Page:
Unfortunately, I really struggled with this book as the writing just didn’t work for me at all. There is just so much telling, I felt like nothing actually happens on page, we are just told about it afterwards. I know this can be a hard concept to convey, but it was like reading someone telling me about the story, rather than reading the story itself. These characters hardly have any on page conversations. We are just told about things they say or do or think. The fact that Irons uses a lot of passive voice doesn’t help things, and I felt so removed from the story and what was going on.

The book is divided into two parts and much of the story is told from Scott’s POV, and so we barely get even a glimpse into Logan or Garrett’s characters for most of the book. Single POV can still convey characters if done well, but here I felt like Logan could literally have been interchanged with anyone for most of the book, that is how little sense of him I got.

My biggest issue is that the writing just felt very awkward and stilted to me. Most of this is due to the issues above, but it often reads like just recounting a series of actions, or a list of movements. I never felt brought into the story or the characters. Here are just a few examples. This is what I mean about feeling like things are just a series of actions:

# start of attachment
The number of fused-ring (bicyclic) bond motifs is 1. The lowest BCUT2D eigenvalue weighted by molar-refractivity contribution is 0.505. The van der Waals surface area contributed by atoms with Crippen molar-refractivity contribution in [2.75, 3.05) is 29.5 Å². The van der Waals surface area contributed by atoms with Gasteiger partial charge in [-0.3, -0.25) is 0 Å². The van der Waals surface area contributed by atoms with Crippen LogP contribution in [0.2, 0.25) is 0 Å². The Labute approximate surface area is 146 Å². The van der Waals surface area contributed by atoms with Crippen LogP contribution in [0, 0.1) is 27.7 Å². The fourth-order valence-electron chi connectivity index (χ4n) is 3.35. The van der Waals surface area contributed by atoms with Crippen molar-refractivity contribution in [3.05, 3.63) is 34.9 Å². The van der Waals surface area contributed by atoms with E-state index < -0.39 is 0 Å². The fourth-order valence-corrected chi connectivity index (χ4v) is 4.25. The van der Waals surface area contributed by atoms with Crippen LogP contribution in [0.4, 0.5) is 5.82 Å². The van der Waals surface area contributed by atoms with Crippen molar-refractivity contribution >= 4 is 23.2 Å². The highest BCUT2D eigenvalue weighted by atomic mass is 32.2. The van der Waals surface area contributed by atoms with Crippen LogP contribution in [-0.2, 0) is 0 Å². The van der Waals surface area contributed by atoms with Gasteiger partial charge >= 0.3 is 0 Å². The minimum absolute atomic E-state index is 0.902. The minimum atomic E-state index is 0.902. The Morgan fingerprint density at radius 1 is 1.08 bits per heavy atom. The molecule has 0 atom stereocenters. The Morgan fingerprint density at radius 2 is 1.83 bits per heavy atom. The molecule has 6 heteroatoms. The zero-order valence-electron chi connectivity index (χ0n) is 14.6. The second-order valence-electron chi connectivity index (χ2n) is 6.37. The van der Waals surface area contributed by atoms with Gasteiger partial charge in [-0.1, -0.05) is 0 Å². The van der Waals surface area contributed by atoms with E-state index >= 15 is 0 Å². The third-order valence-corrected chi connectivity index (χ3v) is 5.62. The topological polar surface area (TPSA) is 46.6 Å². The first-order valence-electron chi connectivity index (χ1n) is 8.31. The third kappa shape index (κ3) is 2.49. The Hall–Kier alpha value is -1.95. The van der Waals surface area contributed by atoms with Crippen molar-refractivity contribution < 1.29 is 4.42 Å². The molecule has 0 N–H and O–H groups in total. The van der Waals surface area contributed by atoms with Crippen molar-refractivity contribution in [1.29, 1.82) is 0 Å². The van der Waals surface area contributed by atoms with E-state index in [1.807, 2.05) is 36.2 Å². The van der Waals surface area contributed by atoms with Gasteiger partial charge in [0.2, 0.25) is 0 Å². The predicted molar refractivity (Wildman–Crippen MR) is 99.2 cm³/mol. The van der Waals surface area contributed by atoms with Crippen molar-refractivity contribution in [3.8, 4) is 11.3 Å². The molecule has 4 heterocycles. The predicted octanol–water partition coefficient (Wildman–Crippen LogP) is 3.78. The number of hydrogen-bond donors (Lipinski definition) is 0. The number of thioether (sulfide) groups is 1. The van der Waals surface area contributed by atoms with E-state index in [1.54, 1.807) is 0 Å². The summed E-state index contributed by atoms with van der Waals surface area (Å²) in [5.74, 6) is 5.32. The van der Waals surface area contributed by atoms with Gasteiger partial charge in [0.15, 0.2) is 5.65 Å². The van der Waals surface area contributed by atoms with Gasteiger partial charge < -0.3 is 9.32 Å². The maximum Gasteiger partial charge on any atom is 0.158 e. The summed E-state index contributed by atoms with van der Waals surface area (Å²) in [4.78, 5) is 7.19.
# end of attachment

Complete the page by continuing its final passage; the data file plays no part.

Sure,” I replied. He and I then got up from our seats and headed over to the bar, across the room. Pete went behind the bar to grab a glass tumbler and some ice, using the bottle of scotch to pour himself a drink. I sat on one of the bar stools across the counter from him. I placed my glass of bourbon on one of the nearby coasters on our beige, granite countertop.

It carries over to the sex scenes as well. I never felt the heat I think the author wanted to convey because it often felt like a series of movements being listed out, rather than showing the intensity or emotion. Here is a scene with Scott and Garrett from Scott’s POV:

Seeing how relaxed I was, this prompted him to spit on it and place his mouth over my tip.

“Mmmm,” was all that managed to escape my lips as I felt the warmth of his mouth and tongue.